Affirmative action lawsuit against Harvard in judge's hands

In deciding the case, a federal judge will have to weigh complex and competing statistical evidence presented by both sides.
Image: People walk past Harvard University t-shirts for sale in Harvard Square in Cambridge
People walk past Harvard University t-shirts for sale in Harvard Square in Cambridge, Massachusetts on Nov. 16, 2012.Jessica Rinaldi / Reuters file

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By Associated Press

BOSTON — A federal judge will now decide whether Harvard University intentionally discriminates against Asian-American applicants, an allegation made in a 2014 lawsuit that was debated in a final round of arguments Wednesday.

Lawyers for both sides clashed at Boston's federal courthouse, largely recapping cases they made during a trial that ended in November. The case will be decided by U.S. District Judge Allison D. Burroughs, although any ruling is expected to be appealed.

The case carries implications for other U.S. schools that consider race in admissions decisions as a way to bring a diverse mix of students to campus. It has added fuel to a national debate about whether and how race should influence admissions.

The lawsuit argues that Harvard's admissions office holds Asian-Americans to a higher standard and uses a subjective "personal rating" to limit their admission to the elite Ivy League school.

Students for Fair Admissions, the group behind the lawsuit, says students of Asian descent have the strongest academic records yet receive the lowest scores on the personal rating, which scores applicants on traits including "courage" and "likability."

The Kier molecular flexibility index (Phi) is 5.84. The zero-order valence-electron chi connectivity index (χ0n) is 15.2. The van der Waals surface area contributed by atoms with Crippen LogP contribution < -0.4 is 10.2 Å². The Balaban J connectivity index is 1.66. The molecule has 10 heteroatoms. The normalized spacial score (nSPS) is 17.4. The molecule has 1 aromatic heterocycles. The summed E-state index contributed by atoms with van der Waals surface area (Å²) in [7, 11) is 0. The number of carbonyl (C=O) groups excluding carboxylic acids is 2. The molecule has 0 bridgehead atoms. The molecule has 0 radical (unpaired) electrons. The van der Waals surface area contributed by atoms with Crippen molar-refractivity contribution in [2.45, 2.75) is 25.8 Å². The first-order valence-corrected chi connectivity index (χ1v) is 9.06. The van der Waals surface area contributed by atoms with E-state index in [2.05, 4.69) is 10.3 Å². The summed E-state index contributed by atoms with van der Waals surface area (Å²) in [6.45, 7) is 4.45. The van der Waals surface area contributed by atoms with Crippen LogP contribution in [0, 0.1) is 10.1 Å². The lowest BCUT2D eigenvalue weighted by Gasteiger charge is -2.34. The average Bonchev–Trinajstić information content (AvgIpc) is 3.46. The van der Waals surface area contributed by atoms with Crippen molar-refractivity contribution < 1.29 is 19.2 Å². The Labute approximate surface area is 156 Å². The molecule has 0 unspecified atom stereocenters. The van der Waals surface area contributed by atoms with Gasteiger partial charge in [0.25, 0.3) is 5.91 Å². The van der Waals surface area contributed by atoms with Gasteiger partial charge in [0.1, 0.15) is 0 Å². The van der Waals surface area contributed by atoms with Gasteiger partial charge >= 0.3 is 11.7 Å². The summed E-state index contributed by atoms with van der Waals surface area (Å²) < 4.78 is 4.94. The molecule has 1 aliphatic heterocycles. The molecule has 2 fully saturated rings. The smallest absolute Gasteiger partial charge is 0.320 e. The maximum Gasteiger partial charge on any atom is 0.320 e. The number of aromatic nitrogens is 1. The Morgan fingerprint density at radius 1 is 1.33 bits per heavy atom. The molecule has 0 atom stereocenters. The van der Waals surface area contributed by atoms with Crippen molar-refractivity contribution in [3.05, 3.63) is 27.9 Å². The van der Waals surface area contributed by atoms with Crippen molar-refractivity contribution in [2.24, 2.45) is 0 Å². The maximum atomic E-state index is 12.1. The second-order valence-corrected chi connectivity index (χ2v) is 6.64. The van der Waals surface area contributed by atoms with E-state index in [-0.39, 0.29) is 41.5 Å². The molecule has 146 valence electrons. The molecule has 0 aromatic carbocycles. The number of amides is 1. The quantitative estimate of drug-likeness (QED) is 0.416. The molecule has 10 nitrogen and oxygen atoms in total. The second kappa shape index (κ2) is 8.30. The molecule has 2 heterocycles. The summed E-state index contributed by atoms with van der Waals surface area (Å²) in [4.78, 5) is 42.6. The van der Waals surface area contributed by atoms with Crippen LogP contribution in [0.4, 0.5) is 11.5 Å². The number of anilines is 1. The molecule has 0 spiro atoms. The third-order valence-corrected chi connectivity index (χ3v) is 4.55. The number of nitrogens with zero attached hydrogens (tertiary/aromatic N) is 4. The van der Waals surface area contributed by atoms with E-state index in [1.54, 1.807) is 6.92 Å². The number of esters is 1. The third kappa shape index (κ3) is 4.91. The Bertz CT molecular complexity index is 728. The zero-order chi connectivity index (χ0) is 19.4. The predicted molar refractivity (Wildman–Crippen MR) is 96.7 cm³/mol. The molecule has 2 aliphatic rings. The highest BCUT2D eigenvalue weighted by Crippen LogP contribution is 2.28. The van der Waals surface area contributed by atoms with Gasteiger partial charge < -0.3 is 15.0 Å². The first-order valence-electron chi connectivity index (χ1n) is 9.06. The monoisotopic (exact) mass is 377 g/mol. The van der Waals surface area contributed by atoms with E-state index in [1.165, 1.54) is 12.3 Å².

Harvard says it uses race only as one of many factors to choose from more than 40,000 applicants a year. It says race can only help, never hurt, an applicant's chances of getting in.

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On Wednesday, lawyers for Students for Fair Admissions argued that Harvard's admissions officers aren't "evil" and may simply have "fallen prey to racial stereotyping," but the group said their treatment of Asian-Americans still amounts to intentional discrimination.

Adam Mortara, a lawyer representing the group, said Harvard's own admissions records show that students of Asian descent are treated differently from how students of other races are, yet the school has failed to provide any explanation.

"Harvard has yet to come up with any race-neutral explanation for the Asian penalty in the personal rating," he said. "No Harvard admission officer was willing to come here and testify as to why this is happening."

Harvard's lawyers countered that the group failed to provide any direct evidence of discrimination. They noted that no students came forward during the trial to say they were wrongly rejected from the school.

"It's not just that SFFA has failed to provide a smoking gun, they failed to find evidence of a single victim of discrimination," said Seth Waxman, a lawyer for Harvard.

Students for Fair Admissions has previously said its 20,000 members include some Asian-Americans who were unfairly denied admission from Harvard, but none were called to testify at trial.

The Virginia-based group is led by Edward Blum, a legal strategist who unsuccessfully fought against the use of race in admissions at the University of Texas, and who is now leading a similar lawsuit against the University of North Carolina at Chapel Hill.

In deciding the case, Burroughs will have to weigh complex and competing statistical evidence presented by both sides.

Students for Fair Admissions built its case around a Duke University professor's analysis of Harvard admissions records. It concluded that the university's personal rating works against Asian-Americans while favoring black and Hispanic students.

Harvard provided a dueling analysis from a University of California, Berkeley economist who studied the same admissions records but found no evidence of discrimination.

Burroughs, the judge, is not expected to make a decision immediately. Speaking to one of Harvard's lawyers during the hearing Wednesday, she suggested that both sides have weaknesses in their arguments.

"They have a no-victim problem," Burroughs said, referring to Students for Fair Admissions, "but you have a personal rating problem."

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